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image: Image of the Day: Giant Otters

Image of the Day: Giant Otters

By | January 24, 2017

Paleontologists uncover a nearly complete cranium of Siamogale melilutra, a 6.24 million-year-old otter species that was as large as some modern wolf species.

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image: Exploring the Epigenetics of Ethnicity

Exploring the Epigenetics of Ethnicity

By | January 11, 2017

Researchers attempt to estimate how much of the human genome’s methylation patterns can be attributed to genetic ancestry.

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image: Long Egg Incubations May Have Doomed the Dinosaurs

Long Egg Incubations May Have Doomed the Dinosaurs

By | January 5, 2017

An investigation of fossilized teeth reveals that some dinosaurs took more than six months to hatch, hindering their abilities to procreate quickly and efficiently.

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image: Contributors

Contributors

By | January 1, 2017

Meet some of the people featured in the January 2017 issue of The Scientist.

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image: Pharma Redo

Pharma Redo

By | January 1, 2017

Steve Braun of Cures Within Reach, a nonprofit focused on breathing new life into old medicines, describes the potential benefits of drug repurposing.

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image: Study: Dinosaurs Lost Teeth, Grew Bird-Like Beaks

Study: Dinosaurs Lost Teeth, Grew Bird-Like Beaks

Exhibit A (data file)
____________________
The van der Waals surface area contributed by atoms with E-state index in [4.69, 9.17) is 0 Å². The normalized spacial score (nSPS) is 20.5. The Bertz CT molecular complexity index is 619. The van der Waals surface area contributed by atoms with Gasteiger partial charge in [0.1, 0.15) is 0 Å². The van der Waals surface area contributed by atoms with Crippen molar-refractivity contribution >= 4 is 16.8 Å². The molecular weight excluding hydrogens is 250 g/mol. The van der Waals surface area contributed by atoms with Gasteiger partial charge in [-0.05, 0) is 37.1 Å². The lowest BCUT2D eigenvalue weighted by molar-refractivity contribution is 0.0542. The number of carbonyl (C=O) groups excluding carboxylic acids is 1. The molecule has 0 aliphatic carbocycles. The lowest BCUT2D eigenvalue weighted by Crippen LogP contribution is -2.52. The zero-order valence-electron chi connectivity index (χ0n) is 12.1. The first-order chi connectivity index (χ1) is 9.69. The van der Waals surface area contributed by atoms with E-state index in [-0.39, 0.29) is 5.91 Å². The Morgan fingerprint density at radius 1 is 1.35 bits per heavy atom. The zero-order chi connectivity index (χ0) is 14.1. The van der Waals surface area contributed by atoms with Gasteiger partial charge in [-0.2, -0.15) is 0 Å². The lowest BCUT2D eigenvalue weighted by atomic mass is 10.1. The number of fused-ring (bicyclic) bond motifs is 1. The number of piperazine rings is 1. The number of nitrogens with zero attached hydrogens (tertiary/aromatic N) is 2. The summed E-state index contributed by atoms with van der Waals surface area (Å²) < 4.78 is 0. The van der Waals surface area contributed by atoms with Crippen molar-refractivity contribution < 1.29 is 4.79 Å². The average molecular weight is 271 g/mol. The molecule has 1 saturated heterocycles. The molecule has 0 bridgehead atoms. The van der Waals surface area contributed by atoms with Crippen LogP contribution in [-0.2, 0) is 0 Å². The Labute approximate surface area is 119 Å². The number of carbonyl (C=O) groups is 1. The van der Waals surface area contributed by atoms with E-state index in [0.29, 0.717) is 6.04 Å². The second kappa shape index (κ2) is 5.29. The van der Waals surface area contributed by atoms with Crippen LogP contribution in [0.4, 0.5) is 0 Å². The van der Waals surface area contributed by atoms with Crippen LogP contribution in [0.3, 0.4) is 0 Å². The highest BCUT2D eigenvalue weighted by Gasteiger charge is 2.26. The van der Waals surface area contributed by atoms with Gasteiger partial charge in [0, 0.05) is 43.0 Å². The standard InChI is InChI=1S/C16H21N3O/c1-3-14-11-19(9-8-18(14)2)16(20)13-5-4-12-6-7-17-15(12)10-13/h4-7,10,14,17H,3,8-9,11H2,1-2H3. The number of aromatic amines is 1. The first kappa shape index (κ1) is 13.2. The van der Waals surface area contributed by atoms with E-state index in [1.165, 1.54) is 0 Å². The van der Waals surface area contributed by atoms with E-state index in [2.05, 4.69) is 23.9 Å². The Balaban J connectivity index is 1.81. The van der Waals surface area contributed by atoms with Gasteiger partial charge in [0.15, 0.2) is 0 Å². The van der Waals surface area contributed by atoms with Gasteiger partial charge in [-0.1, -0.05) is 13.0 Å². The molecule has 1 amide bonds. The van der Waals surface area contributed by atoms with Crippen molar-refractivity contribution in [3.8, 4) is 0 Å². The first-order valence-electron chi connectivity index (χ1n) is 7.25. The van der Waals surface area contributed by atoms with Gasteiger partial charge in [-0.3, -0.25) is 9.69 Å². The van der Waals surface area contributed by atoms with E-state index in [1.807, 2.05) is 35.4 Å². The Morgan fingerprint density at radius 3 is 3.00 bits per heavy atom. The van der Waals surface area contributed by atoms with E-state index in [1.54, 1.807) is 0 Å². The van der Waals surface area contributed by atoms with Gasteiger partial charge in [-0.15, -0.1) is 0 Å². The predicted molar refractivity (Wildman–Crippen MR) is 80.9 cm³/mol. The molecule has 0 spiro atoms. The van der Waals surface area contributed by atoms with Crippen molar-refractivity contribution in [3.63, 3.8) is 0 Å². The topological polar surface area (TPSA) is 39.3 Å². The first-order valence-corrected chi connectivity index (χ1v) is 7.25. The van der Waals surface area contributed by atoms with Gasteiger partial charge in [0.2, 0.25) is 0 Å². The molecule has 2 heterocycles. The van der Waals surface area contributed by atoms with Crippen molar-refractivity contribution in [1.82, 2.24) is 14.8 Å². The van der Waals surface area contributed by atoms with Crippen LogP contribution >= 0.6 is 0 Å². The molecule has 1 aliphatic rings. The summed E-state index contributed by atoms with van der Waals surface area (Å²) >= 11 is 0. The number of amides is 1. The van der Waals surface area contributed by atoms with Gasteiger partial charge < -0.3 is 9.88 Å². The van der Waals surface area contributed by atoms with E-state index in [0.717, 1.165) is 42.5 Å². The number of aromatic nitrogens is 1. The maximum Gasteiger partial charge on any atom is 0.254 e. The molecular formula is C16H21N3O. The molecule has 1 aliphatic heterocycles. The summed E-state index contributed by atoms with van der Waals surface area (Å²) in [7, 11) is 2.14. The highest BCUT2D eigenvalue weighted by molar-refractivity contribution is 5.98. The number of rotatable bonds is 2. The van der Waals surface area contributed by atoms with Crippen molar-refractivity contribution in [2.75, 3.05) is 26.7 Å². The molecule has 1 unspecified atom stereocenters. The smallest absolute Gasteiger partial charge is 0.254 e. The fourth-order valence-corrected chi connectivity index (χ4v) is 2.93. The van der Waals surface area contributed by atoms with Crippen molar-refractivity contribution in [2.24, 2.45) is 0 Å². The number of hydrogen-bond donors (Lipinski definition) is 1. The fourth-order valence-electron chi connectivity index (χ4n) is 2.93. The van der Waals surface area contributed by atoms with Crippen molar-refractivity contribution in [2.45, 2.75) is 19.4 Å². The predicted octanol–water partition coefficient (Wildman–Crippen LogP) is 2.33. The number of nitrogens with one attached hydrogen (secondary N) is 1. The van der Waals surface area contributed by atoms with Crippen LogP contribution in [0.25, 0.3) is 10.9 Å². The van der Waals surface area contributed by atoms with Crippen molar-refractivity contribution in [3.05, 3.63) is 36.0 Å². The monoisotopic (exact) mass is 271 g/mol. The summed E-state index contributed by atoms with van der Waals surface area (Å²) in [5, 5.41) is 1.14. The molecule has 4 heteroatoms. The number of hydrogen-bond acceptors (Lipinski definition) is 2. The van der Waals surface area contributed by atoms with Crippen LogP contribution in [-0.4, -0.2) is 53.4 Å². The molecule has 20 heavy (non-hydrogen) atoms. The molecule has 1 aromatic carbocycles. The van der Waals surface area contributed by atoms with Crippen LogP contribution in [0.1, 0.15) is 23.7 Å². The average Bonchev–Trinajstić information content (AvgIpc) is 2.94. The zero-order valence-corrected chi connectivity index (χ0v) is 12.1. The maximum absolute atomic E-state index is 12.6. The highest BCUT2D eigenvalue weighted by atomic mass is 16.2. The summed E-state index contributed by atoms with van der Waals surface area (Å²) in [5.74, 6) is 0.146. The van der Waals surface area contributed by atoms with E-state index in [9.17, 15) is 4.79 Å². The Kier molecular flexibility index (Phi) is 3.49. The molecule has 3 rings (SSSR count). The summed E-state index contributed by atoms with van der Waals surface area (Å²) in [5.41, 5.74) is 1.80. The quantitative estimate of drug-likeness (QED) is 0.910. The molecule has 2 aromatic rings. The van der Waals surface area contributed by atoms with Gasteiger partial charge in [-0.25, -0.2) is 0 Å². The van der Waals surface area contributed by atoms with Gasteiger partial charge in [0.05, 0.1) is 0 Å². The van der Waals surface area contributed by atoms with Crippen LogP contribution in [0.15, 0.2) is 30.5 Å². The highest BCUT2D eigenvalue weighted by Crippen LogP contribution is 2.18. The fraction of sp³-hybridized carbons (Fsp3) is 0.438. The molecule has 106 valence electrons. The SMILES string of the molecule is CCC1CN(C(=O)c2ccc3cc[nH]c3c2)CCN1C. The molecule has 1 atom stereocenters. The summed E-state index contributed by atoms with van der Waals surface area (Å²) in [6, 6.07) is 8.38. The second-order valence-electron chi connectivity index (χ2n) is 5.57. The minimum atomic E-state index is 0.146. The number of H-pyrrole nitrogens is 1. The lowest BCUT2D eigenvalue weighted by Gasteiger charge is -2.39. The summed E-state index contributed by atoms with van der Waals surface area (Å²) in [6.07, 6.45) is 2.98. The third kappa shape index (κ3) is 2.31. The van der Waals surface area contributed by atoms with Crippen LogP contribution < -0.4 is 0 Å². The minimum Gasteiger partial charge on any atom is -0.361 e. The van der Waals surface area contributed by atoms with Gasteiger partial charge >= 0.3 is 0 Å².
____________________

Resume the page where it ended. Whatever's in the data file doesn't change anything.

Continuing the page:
By | December 28, 2016

Fossil analysis suggests members of at least one dinosaur species started out with full sets of teeth, only to lose them in adulthood and develop beaks instead.

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Oncologists have raised concerns about a mouse study that suggests the vaccine for human papillomavirus could cause brain damage.

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image: Oligonucleotide Therapeutics Near Approval

Oligonucleotide Therapeutics Near Approval

By | December 1, 2016

Successful late-stage clinical trials could mark the maturation of a new drug development platform, but the path to commercialization is not without hurdles.

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image: More Success Fixing Sickle Cell Gene with CRISPR

More Success Fixing Sickle Cell Gene with CRISPR

By | November 9, 2016

Researchers say they have sufficient in vitro and animal data to apply for human testing.

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Family members with a certain gene variant had unnecessary interventions, highlighting the potential hazards of precision medicine.

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